31 July 2015, 13:15 Updated: 6 August 2015, 12:03
The Samuelsens teamed up with Sinfonia Cymru at the Bristol Proms to give us this superb performance.
For their Bristol Proms debut, Norwegian siblings Håkon and Mari Samuelsen attempted to fuse the worlds of Baroque and minimalism in music - and to do so, they got stuck into this fantastic concert for violin and cello in B flat major, by Vivaldi.
They also took on the likes of Einaudi, Bach and Handel (in a fantastic arrangement by Halvorsen). The rest of the show proved similarly successful, and they went down a storm at the innovative week-long festival.
Mari Samuelsen, one of today’s most innovative and imaginative violinist, is enjoying a remarkable rise on the international concert stage through a mixture of artistry and breathtaking musical finesse. Imaginative and eloquent, violinist Mari Samuelsen is known for her breath-taking artistry and adventurous approach to programming and presentation.
Watch them explain the idea behind their concert to Jane Jones:
Performance video credit: As Described, for Bristol Proms 2015
Artist Biography by James Manheim
Norwegian violinist Mari Samuelsen has often been heard in concert with her brother, cellist Håkon Samuelsen. As she completed her education in the early 2010s, she began to emerge into a solo career.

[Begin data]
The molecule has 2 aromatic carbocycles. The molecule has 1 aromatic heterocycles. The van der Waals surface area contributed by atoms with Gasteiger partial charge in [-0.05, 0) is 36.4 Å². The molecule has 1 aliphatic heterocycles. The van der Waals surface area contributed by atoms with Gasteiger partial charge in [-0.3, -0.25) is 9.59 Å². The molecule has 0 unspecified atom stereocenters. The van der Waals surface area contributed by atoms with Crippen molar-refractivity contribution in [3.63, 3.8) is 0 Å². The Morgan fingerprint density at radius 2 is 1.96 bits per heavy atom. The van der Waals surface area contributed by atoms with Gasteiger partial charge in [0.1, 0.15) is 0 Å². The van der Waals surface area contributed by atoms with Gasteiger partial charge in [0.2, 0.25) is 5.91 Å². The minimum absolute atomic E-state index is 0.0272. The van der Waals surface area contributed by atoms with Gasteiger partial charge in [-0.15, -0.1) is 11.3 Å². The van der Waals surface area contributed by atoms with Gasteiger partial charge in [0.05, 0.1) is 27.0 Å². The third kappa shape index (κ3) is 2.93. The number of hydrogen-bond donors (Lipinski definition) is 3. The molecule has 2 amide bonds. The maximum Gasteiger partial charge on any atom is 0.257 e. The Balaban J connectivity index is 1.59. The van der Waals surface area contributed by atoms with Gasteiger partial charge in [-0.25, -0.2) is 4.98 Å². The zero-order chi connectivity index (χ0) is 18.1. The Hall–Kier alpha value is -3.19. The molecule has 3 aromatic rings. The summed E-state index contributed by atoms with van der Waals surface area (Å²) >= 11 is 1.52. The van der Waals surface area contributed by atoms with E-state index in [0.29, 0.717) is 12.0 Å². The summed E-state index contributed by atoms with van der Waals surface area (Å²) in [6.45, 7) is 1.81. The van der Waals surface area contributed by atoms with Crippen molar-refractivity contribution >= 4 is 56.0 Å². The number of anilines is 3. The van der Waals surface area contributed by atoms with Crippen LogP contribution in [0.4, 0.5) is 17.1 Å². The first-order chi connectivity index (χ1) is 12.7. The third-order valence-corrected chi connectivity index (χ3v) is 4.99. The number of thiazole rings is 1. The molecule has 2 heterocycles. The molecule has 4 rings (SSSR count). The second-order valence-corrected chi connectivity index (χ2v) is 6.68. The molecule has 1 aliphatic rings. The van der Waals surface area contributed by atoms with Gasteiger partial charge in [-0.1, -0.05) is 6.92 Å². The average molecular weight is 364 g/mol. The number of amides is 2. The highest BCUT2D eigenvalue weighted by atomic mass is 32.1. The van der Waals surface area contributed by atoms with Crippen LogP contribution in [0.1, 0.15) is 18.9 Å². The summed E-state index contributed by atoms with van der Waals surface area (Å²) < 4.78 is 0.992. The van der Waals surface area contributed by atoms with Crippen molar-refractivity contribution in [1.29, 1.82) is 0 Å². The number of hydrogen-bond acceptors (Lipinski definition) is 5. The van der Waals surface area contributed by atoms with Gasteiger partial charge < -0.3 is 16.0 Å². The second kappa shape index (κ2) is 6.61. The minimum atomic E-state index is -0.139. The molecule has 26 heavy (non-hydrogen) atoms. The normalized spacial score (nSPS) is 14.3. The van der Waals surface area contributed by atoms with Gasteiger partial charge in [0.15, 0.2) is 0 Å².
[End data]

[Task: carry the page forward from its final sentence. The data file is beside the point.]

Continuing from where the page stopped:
Born in 1985, Samuelsen began playing the violin at age three and took lessons at a music school near her home in Hamar, Norway. Soon she attracted the attention of violinist Arve Tellefsen in Oslo and studied with him for ten years. The Mari-Håkon partnership flowered during their teens, when they presented novel concerts such as one in 2003 where they both played Stradivarius instruments. Samuelsen also took lessons at Oslo's Barratt Due Institute of Music and then moved to Zurich to study with Zakhar Bron at the Zurich University of the Arts. She received two master's degrees there in 2012 and has also taken master classes with Ana Chumachenco, Ivry Gitlis, Donald Weilerstein, and Pamela Frank.
Mari Samuelsen Vivaldi Storm
Samuelsen has given solo recitals at New York's Carnegie Hall; Wolf Trap outside Washington, D.C.; the Théâtre des Champs-Elysées in Paris; and Zurich's Tonhalle. Her concerto appearances have featured collaborations with David Zinman, Seiji Ozawa, Vasily Petrenko, and Howard Griffiths, among others. Samuelsen has played in chamber ensembles with Leif Ove Andsnes, Igor Levit, and many other top players. Her recording debut came with Håkon Samuelsen in 2015 on the album Pas de Deux, featuring an original composition by the late American film composer James Horner; the work was one of his last before his death in a plane crash. In 2017 she once again joined Håkon for the recital Nordic Noir, where they were backed by the innovative Trondheimsolisten chamber orchestra.
Youtube Vivaldi Winter
Samuelsen plays a fine G.B. Guadagnini (Turin 1773) generously on loan from Anders Sveaas charitable foundation, Oslo, and a Dominique Peccatte bow on loan from Sparebanken Hedmark.